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Online bids liven up Ramblin’ Rose auction PDF Print E-mail
Written by Mark Jaeger   
Wednesday, 01 February 2017 19:29

Collection of specialty weaponry draws interest, crowd to Waubeka sale

It was a convergence of traditional and digital commerce on Saturday when Ramblin’ Rose Auction Co. in Waubeka hosted a major sale of military memorabilia and weaponry.Business

Much of the display area of the auction house at N5472 Cigrand Dr. looked like an armory from the Smithsonian Institute. The items were from a lifelong collection accumulated by a private estate in northern Wisconsin.

Several tables were covered with collectible weaponry from ages past — including a 29-inch-long London blunderbuss dating to the 1700s, a Civil War-era military carbine, a Thompson submachine gun and a double-barrel flintlock complete with powder horn.

There was also a diverse selection of helmets, swords, knives, ammunition and flags, along with the kind of artwork, collectibles  and furniture typically found at a high-end estate sale.

But it was the historical arsenal that drew most of the bidders to Waubeka, along with would-be buyers from around the globe who kept track of prices and sales on 70 pieces of prized military items via

“We have been working with AuctionZip for three years on specialty auctions,” said Ken Rose, who owns the auction house with his wife Sue.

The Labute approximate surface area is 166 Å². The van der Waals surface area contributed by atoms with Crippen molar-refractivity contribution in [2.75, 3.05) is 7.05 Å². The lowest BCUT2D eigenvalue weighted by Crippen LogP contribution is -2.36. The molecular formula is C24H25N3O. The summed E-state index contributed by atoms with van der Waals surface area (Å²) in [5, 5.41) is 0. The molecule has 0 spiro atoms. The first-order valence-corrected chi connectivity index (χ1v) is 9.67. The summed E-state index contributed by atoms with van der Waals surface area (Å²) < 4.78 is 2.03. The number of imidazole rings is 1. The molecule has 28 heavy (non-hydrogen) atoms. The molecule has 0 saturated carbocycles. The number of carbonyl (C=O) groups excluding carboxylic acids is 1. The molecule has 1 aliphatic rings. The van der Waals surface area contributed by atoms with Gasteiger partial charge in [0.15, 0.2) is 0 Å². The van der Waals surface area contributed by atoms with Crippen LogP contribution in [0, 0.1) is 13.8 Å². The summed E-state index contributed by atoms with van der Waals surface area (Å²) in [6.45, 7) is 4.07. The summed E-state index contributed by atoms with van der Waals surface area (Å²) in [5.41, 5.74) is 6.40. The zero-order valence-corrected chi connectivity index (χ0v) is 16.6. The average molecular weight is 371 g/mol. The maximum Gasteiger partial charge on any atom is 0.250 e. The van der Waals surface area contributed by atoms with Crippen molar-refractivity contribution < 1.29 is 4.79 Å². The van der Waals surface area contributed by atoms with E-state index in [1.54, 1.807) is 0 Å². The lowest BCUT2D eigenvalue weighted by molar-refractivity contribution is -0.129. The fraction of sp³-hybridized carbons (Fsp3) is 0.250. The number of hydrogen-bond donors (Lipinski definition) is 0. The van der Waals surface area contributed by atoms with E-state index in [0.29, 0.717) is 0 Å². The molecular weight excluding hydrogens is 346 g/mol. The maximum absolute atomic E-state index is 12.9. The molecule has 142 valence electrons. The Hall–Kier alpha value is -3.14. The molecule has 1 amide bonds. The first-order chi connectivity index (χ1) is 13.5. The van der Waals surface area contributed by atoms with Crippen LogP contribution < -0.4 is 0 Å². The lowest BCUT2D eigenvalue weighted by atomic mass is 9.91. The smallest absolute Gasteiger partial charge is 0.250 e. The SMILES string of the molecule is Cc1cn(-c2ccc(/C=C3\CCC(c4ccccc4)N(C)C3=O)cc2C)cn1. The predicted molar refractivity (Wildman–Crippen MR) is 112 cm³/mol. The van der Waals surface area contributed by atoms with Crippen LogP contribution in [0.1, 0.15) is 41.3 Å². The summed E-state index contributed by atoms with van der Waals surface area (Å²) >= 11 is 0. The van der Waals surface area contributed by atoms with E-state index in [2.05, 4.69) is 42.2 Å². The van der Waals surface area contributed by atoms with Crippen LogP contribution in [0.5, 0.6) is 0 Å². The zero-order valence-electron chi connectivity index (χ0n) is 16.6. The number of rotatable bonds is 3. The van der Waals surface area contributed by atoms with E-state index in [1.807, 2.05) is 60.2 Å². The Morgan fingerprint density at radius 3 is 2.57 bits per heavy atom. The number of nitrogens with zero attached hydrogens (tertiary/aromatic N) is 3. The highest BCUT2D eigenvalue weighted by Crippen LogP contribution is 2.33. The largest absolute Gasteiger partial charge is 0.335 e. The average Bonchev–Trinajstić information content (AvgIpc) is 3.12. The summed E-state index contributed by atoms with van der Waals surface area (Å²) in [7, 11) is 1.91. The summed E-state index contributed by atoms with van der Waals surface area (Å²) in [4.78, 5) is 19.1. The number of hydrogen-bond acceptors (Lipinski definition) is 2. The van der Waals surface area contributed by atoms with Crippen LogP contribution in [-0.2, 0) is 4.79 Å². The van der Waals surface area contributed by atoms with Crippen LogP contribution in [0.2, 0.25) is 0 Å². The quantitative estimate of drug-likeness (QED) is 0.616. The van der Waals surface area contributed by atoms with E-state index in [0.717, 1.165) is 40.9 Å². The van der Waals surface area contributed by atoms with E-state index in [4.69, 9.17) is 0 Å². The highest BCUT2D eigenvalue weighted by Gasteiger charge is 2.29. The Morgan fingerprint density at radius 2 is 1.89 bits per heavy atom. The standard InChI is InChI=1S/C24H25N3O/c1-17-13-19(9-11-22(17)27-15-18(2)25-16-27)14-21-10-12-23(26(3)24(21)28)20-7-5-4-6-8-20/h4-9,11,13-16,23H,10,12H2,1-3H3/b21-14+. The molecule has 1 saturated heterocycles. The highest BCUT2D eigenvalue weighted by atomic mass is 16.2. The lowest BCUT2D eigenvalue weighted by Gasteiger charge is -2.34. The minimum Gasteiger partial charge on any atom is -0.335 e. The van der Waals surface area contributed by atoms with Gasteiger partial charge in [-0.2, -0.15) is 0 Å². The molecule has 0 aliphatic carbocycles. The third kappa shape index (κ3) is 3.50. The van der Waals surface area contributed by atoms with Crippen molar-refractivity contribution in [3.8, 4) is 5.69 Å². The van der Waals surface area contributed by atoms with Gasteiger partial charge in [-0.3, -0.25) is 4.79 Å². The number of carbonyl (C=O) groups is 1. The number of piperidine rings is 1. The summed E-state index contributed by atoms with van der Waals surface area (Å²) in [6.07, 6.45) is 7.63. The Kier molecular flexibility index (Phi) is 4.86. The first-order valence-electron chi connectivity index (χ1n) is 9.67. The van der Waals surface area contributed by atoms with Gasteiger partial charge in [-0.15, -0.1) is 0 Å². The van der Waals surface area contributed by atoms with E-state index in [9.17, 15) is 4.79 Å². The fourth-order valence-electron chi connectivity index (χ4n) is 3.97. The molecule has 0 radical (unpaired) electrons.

Many of those entering online bids, and even some who showed up in person, were looking for hard-to-find items they could resell at a profit.

As license auctioneer Tina Treskow cajoled live bids for the collectibles, online bids were monitored and updated as prices came in.

Most of the highest prices for the collectibles were submitted by online bidders, topped by $1,350 for a 1927 Thompson Model A-1 .45 caliber  semi-automatic  carbine and $725 for an 1874 Remington & Sons 45/70 rifle with bayonet in prime condition.

An online bidder also placed the high bid of $425 for what was billed as a “Japanese samurai ninja” sword.

Turning even more old school, a collection of 34 prehistoric arrowheads were sold for $40.

In addition, Rose said many of the silver coins in the estate drew bids of more than $300.

After many years in the auction business, he said, online references have made for a more knowledgeable buying public.

“People have gotten much more fussy on what they collect compared to years ago,” Rose said.

He said about 200 people showed up in person for last weekend’s sale, a number that was considerably lower than the 300 to 400 who often attend mixed estate auctions.

Rose said the lower attendance was due to the more limited appeal of the military memorabilia, especially with local buyers.

Even though the weapons up for sale were largely antiques, prospective bidders were warned at the outset of the auction that they must be at least 18 years old to buy rifles and 21 years old to buy handguns, and convicted felons were not eligible to buy either.

Image Information: THE BIDDING WAS robust at Ramblin’ Rose Auction Co. in Waubeka on Saturday, with much of the attention devoted to a varied collection of guns and weaponry. Clockwise from upper left, prospective bidders inspected a collection of vintage rifles. Photos by Mark Jaeger

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